A Birthmom Raises the Question of Breastfeeding and Adoption- #MyStoryMatters: Vicki’s Story

by Vicki

Kevin and Vicki

I am birthmom to Kevin. What is a birthmom you ask? That means that I did not raise him. I gave him to a family to raise. I was lucky though, open adoption was just in its infancy and I have known Kevin and his family his whole life. They are part of my family! When I got engaged I called my parents, my soon to be husbands parents and Kevin’s parents.

He is now the age I was when I had him. He is 21 years old and I could not imagine him raising a child at 21, just like I could not imagine myself doing it then. It is crazy to think I have a 21 year old kid when I am still like only 30 years old! Math can be weird that way. To me, being a birthmom means that Kevin is my son, but I am not his mom. He has a mom. The mom that raised him. The mom that tucked him into bed every night. The mom that he does not call or respond to while he is away at college! (No respect!)

Kevin photo

For years after I placed Kevin I worked as an expectant mom counselor. I helped moms make adoption plans for their unborn children. The reason why parents choose adoption is as varied as the reasons people have kids, but the main reason is wanting more for their child than they feel they can provide. A better life!

Breastfeeding and adoption has always been taboo. On both sides. But I do not think it should be and I hope it changes! And how do we change it? By talking about it and sharing our stories! I wish I had considered breastfeeding Kevin. I would have loved having that special time with him the first few days after he was born. And knowing I had provided him with milk for the first however-many-months would be a joy to me, even now.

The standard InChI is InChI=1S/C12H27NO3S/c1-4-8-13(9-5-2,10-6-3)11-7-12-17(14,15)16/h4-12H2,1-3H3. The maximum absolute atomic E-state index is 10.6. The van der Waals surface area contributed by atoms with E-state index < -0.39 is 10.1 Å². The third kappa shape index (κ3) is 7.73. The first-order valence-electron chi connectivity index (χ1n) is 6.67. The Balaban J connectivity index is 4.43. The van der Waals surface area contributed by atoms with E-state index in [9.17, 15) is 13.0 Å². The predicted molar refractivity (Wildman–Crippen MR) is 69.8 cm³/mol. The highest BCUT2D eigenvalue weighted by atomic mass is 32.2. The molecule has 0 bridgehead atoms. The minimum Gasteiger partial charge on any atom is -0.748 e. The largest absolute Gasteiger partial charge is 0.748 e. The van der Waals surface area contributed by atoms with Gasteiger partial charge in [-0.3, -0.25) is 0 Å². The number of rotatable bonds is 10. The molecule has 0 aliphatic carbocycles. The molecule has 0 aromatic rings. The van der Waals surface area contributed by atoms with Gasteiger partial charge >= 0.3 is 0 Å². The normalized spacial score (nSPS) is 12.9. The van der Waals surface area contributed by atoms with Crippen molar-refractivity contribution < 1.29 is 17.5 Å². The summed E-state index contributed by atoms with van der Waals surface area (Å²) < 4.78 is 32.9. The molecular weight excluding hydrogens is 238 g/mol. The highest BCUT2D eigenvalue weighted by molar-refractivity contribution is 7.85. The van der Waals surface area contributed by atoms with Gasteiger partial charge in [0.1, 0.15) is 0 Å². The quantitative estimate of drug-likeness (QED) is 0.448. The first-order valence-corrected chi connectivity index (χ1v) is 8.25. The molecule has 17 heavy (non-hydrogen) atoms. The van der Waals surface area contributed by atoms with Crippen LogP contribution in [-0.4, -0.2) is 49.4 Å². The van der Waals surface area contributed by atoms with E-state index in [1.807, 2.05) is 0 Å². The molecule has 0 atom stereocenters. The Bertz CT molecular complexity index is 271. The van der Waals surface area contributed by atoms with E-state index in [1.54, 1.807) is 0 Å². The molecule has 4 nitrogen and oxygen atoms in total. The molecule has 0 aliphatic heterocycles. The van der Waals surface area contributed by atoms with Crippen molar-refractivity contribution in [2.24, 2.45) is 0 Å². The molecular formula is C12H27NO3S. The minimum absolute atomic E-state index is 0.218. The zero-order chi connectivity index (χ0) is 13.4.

Expectant moms are not encouraged to breastfeed when considering adoption. It is not even part of the conversation. The fear is that it will make placement harder for them. Having that intimate connection will make saying good-bye more difficult. So the perspective adoptive parents and counselors would not suggest something that they believe may encourage the mom to parent. But the truth is, it cannot be harder than it already is to give your child to someone else to raise. I know a few moms that breastfeed or pumped and sent milk. And it is amazing. I hope it continues to be more and more common.

On the flip side of the coin is induced lactation for adoptive moms. This is also taboo. This one is harder to put my finger on. There is some odd belief that breastfeeding a child that is not biologically yours is somehow gross or odd. (Crazy!) But there is also an emotional aspect for the birthmom. As a birthmom, once your baby is gone, what you have left is the knowledge that your body sustained the baby, there is connection that no one can ever take away. And the fear is that breastfeeding will somehow lessens that connection. The adoptive mom’s body is also sustaining the baby. And that makes the birthmom less important.

Of course neither of these things are true. It will not be harder to place your baby if you breastfeed (and if you decide to parent, good for you!). And an adoptive mom feeding her baby is not weird and will not lessen the birth mom bond. The important piece in all of this is doing what is best for the baby. Even if emotionally it is hard for you, we all need to step back and remember is not about us.

First and foremost, of course, feed the baby! However that looks. But my hope is that breastfeeding can be part of the adoption conversation, wouldn’t that be awesome?

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What do you think of breastfeeding and adoption?

Do you have any experience with breastfeeding and adoption?

Share in the comments below your thoughts on adoption and breastfeeding.